I imagine in about 10 years from now, the culmination of all my writing reviews and talking about video game/technology will be brought to light in the most awkward of settings.
In High Definition virtual reality on the Internet.
I’ll be digitally represented by an avatar I have tried so hard to tweak to look exactly like I imagine myself to look like when I was 30 (because in my head I still see that face). This is some weird virtual app that allows semi-popular nerds to host their own TED talks, only you don’t have to go outside to get there. I’ve been invited by some semi-famous blogging nerd who likes me for some crazy reason. Have I really become famous? Perhaps. Maybe through my strange association with famous people like the Penny Arcade guys, or Wil Wheaton, or Zeke Iddon. Scratch that last guy – his YouTube count fell under the 6 billion mark this week, so he’s been regulated back to quasi-famous status. Maybe because I write for a popular game review site. Maybe because I did something like accidentally cause the self-destruction of the Food Babe through innocent trolling.
There’s a line of us sitting in director style chairs on some sort of weird digital stage that looks like the ones they use for political debates, but in reality, I’m sitting at home with my VR headset on, in my boxers and old fashioned white undershirt. I’m remixing a popular dance song in the background while playing Settlers of Catan on my smartphone. The guy just to my right has finally stopped droning on about some theory of social media, and how it is the new civilization. Mostly because that’s all I hear younger people talk about – social media. My palms start to virtually sweat as I close all my other apps and stand up, my script hanging in a word processor app at the corner of my vision. I look out at the thousands of GIF* representations of listeners and VR participants (some on the PS5 or XBox Square), and introduce myself.
“Um, hello. My name is Nathan EmCeeKhan Baumbach.”
I’m supposed to talk about the medium of video games and the progression of video gaming tech, but my mind suddenly comes to a screeching halt. Who wants to hear about that junk, which is going to be regurgitated over 9000!!! times in other talks and speeches, possibly by people way more famous than myself. Instead, I open a link to Google images and I shut off my word processor app. I’m going off-script, going to surprise the digital, virtual audience with my every day rambling about my life.
Not just my life, but my life for the last 50 years involving technology and being a huge nerd.
This is that speech. Granted, I’ll break it up in odd increments in more than one article so you’re not reading a nine page dissertation on Oldie McOldpants and his youthful adventures through the fastest evolving computer era in his life. I’ll link you to everything I talk about, so you can go read about it (WOULD YOU LIKE TO KNOW MORE? Y/N?) and see the interesting pictures that I don’t link. I’ll also try to keep a similar format so readers can appreciate the organization of a fellow geek in a time when it’s nearly impossible to be organized in any form of blogging today. I’ll also avoid using too many abbreviations and emoticons (OMG WTF ORLY? >_<).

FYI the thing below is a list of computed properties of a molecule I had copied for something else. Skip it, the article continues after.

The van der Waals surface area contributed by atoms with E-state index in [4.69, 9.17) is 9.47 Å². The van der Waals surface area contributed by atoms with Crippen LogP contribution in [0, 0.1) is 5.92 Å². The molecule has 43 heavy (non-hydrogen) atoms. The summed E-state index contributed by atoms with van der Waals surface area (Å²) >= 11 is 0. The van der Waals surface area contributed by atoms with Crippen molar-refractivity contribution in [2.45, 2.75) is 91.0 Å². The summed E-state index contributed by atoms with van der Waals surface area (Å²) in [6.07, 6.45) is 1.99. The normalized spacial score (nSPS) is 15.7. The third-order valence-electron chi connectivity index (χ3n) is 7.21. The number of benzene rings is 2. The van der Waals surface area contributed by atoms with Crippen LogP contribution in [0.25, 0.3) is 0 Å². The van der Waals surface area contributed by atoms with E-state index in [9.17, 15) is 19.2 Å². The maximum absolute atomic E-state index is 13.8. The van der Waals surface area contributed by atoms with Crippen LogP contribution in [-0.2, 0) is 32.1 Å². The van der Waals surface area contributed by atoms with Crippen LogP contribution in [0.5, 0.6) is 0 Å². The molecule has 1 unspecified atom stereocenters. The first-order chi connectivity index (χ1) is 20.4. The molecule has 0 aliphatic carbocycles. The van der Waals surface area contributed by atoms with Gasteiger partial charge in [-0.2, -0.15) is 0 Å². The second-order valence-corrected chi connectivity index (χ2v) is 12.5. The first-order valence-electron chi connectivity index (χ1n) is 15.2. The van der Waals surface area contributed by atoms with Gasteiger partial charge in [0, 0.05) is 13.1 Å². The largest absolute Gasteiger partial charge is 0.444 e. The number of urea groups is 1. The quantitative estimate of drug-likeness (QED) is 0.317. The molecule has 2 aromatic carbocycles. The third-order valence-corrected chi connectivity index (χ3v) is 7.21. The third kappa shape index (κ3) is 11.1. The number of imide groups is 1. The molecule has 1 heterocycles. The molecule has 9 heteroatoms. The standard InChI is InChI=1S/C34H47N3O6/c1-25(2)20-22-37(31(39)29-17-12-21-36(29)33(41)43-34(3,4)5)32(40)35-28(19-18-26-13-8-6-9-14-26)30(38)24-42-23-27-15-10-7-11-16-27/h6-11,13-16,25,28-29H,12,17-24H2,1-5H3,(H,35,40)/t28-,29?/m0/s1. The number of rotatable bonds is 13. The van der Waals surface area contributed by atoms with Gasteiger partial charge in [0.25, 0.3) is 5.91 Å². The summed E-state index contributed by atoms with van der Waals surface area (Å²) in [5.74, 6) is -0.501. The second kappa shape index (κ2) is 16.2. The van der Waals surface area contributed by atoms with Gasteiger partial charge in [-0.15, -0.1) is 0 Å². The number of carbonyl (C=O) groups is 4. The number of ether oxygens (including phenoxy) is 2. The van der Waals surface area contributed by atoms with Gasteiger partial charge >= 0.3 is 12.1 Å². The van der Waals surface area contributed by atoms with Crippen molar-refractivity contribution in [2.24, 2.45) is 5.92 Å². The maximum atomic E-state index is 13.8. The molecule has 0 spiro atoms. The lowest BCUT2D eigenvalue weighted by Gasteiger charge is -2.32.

Why am I doing this? Because this person wrote an article that you can’t avoid on Facebook that I think is great but also falls laughably short. It’s also a bit elitist – hey, I was born in 1972, and I experienced a lot of those things, so it’s not limited to your bawdy-tawdry late 70’s/early 80’s generation. Guess what kids? You’re not special – we’re all special. Congratulations – you’re just like 10 years of other gamer generations who lived that (1968 to 1987). It’s really a pre-1995 mindset, not an era. Deal with it. ;)
The articles will look something like this:
= THE DATE
Kind of go over the period in question, with a small historical snippet about what’s going on outside the nerd realm.
= MY AGE
How old I am at the time. Because it will help you relate or not relate to what I’m talking about. And remind us how old I am now (42).
= THE PHONE
What the phone looks like during this time period. It will floor you, trust me.
How you got the news and entertainment.
What consoles or technology is available.
= NERD/EVERYONE ELSE HOBBIES
What nerds and everyone else was doing at the time. I may not be involved yet, but I have been told.
What we were … what I was wearing, according to family photos.
What people (and I) were listening to. The genre, mostly.
Our favorite nerd toys. Usually plastic things.
Only the most important topic.
= MOST IMPORTANT THINGS
Here I’ll give you examples of how it all came down in my life, how I saw it, how it went, how everyone else was reacting, and more importantly – why nerds were bouncing up and down excitedly like they had Pop Rocks in their pants.
Coughing slightly, I smile and give a small wave right before I launch into the most obsessive old fart fanboi rant imaginable. Watching as avatars and GIFs in the audience disappear because they are totally not interested in what I was talking about. But that’s okay – I’ll keep talking, even if it is to myself in the end. I’m a geek, a gamer and socially awkward person. I’m used to going into those situations alone.
* In fact, the first speaker did her presentation on the proper pronunciation of the now totally acceptable and ancient word GIF, and how it lead to the FaceSpace Crash of ’21.
Nathan is a 40-ish year-old gamer, father and programmer. His hobbies are board games, video games and watching his son. He wrote for http://www.ironmanmode.com/ for the years of 2012 and 2013 to make money for Child's Play. He has been basically playing games since the 1980's in one form or another. His very first favorite video game was actually an arcade game called Dig Dug. He has played every generation of video game console (including the Magnavox Odyssey)